I love fireplaces. In a New York minute, I would put a fireplace in every room. As a child, I remember the prep involved with a wood burning fire. My dad fanning the flames (literally) and my mom using those pinecone firestarter things to get a little more kick. But, for 32 minutes we enjoyed a wood burning fire. And, then we watched my dad meticulously clean out the ashes and stay awake to watch the embers smolder.
Not a big surprise our family was one of the first on the block to convert to a gas fireplace.
One of the reasons we bought our brownstone in the suburbs house was it came with a finished basement. And, it had a dual sided fireplace. Score! Dual-sided fireplaces are like a two-for-one. We get the benefit of one fireplace straddled between two rooms. This knotty wood mantel project smoldered in my mind for years.
WOOD MANTEL BEFORE
This is a rough image of the fireplace. The white mantel and tile front were too fancy for the basement vibe we wanted to achieve. Think industrial pipes and stone.
We updated the front with backer board real stone sheets from Home Depot. More on those details later. But I was most excited for the fireplace mantel. I wanted a wood mantel but not too rustic. Living in Colorado we have to tone down the log cabin and bear images conjured up by people from other parts of the country. #wink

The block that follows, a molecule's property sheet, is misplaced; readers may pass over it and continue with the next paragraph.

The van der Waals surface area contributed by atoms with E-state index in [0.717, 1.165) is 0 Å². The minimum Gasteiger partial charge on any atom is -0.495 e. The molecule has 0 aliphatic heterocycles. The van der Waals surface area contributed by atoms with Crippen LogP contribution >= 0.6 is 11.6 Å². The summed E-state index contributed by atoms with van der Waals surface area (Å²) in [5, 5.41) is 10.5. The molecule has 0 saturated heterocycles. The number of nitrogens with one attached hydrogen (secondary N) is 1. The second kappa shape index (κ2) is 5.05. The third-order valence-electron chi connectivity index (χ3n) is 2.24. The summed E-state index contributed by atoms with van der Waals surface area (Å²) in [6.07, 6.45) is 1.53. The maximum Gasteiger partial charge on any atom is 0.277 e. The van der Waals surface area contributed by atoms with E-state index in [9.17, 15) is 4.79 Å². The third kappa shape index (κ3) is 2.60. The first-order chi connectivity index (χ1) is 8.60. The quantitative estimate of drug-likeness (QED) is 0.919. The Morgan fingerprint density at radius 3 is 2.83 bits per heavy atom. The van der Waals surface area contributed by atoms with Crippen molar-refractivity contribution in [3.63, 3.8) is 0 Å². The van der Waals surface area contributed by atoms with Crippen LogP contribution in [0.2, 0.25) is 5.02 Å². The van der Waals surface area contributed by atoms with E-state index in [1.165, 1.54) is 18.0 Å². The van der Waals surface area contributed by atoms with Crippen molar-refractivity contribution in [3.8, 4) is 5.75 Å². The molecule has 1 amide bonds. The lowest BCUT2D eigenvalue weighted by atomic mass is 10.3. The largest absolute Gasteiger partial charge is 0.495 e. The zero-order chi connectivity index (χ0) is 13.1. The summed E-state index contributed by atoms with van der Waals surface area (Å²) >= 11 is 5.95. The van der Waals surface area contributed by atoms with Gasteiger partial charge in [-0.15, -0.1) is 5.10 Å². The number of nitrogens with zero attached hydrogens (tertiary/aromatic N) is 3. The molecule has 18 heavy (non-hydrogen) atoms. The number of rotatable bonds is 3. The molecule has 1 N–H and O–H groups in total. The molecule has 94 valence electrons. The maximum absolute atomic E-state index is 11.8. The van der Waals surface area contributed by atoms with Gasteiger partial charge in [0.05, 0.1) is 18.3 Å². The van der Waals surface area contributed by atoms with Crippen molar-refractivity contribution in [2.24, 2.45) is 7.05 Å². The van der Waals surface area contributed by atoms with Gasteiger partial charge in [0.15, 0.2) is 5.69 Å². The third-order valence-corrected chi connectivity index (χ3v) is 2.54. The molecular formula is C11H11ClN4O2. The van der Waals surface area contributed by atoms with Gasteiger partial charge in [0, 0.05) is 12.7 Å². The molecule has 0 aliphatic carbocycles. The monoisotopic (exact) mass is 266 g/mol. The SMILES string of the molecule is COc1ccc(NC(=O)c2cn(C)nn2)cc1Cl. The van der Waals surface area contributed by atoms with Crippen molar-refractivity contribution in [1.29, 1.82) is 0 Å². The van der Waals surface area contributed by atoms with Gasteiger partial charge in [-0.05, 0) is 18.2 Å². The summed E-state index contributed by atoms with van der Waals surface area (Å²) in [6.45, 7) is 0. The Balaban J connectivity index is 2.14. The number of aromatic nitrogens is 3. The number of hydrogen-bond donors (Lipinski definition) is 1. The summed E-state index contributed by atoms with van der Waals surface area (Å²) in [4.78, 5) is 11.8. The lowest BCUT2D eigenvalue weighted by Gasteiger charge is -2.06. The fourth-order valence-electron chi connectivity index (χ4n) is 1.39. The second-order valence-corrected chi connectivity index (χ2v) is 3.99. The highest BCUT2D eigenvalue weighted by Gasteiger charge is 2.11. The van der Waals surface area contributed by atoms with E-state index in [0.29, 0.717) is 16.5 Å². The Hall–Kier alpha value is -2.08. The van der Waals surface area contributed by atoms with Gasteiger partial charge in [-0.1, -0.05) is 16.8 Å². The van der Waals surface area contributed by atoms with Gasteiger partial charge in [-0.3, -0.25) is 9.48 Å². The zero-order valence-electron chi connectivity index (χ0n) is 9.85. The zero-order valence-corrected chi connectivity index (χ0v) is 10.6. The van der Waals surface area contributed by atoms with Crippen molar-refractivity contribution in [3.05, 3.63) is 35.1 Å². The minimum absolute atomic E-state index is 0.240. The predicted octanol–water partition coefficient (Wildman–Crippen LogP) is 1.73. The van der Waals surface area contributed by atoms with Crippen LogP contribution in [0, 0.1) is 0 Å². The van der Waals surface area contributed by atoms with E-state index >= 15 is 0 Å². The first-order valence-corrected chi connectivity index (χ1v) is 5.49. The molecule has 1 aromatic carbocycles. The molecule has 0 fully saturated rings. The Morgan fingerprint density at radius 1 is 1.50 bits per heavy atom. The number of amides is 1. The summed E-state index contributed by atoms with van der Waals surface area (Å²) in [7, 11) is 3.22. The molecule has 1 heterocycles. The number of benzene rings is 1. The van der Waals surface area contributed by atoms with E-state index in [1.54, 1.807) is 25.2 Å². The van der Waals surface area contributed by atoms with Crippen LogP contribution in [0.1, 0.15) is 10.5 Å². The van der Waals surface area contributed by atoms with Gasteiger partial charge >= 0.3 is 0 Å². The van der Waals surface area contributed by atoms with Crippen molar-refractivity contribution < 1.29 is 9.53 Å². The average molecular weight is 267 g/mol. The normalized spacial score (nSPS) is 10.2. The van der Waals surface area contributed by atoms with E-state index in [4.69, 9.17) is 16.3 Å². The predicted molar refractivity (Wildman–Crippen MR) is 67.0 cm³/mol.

This year has been a year filled with smallish house updates. And, it was time to turn our attention to the dual sided fireplace. The only problem with a dual fireplace is it’s best when both sides match. So when we updated one side we made a duplicate fireplace mantel on the opposite side.
The coolest part of this mantel is the trip to a specialty lumber store.*** My husband loves this kind of thing so he took the lead to find the knotty alder wood.
Knotty Alder Wood Mantel Details
Knotty Alder Wood 1×8′
Build a box using 1x8x3 for the front, top, bottom and the sides (the back is open but attaches to the fireplace front.
Furring strips to create wood blocks so glue and nail the pieces together (from the open-ended back side).
Finished nails (short enough) so they don’t pop through the front.
Use a 2×4 (shorter by 5″ on each side of the mantel’s length and then screw into the studs. The finished mantel attaches to the 2×4 (because the opposite side of the mantel’s face is open).
Finish with making pilot holes and then screw into the 2×4 from the top of the mantel.
Jacobean stain (my fav)